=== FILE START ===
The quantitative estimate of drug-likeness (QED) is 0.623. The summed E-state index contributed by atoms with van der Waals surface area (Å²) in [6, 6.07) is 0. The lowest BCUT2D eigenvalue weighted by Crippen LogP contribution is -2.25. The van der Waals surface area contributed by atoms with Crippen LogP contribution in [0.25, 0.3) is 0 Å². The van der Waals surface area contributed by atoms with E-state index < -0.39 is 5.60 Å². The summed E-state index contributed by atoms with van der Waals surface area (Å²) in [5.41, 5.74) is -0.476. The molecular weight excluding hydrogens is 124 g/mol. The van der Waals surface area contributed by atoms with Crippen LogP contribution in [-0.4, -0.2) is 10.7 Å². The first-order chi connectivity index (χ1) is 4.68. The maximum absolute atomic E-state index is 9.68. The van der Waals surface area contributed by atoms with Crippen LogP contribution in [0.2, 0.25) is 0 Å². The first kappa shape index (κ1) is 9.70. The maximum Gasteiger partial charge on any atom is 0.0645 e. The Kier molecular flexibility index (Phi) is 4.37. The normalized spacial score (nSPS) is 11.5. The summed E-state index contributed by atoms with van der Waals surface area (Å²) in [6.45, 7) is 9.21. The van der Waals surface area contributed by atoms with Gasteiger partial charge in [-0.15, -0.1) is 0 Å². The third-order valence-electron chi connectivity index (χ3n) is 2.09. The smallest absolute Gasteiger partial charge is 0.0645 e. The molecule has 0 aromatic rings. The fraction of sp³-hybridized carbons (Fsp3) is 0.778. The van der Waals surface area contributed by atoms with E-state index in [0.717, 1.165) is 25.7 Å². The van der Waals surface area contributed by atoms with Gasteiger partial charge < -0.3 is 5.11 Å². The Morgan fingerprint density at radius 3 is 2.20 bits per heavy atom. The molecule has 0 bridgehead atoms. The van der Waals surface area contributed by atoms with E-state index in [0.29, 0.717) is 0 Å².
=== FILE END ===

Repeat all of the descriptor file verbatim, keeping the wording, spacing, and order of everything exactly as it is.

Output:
The quantitative estimate of drug-likeness (QED) is 0.623. The summed E-state index contributed by atoms with van der Waals surface area (Å²) in [6, 6.07) is 0. The lowest BCUT2D eigenvalue weighted by Crippen LogP contribution is -2.25. The van der Waals surface area contributed by atoms with Crippen LogP contribution in [0.25, 0.3) is 0 Å². The van der Waals surface area contributed by atoms with E-state index < -0.39 is 5.60 Å². The summed E-state index contributed by atoms with van der Waals surface area (Å²) in [5.41, 5.74) is -0.476. The molecular weight excluding hydrogens is 124 g/mol. The van der Waals surface area contributed by atoms with Crippen LogP contribution in [-0.4, -0.2) is 10.7 Å². The first-order chi connectivity index (χ1) is 4.68. The maximum absolute atomic E-state index is 9.68. The van der Waals surface area contributed by atoms with Crippen LogP contribution in [0.2, 0.25) is 0 Å². The first kappa shape index (κ1) is 9.70. The maximum Gasteiger partial charge on any atom is 0.0645 e. The Kier molecular flexibility index (Phi) is 4.37. The normalized spacial score (nSPS) is 11.5. The summed E-state index contributed by atoms with van der Waals surface area (Å²) in [6.45, 7) is 9.21. The van der Waals surface area contributed by atoms with Gasteiger partial charge in [-0.15, -0.1) is 0 Å². The third-order valence-electron chi connectivity index (χ3n) is 2.09. The smallest absolute Gasteiger partial charge is 0.0645 e. The molecule has 0 aromatic rings. The fraction of sp³-hybridized carbons (Fsp3) is 0.778. The van der Waals surface area contributed by atoms with E-state index in [0.717, 1.165) is 25.7 Å². The van der Waals surface area contributed by atoms with Gasteiger partial charge < -0.3 is 5.11 Å². The Morgan fingerprint density at radius 3 is 2.20 bits per heavy atom. The molecule has 0 bridgehead atoms. The van der Waals surface area contributed by atoms with E-state index in [0.29, 0.717) is 0 Å².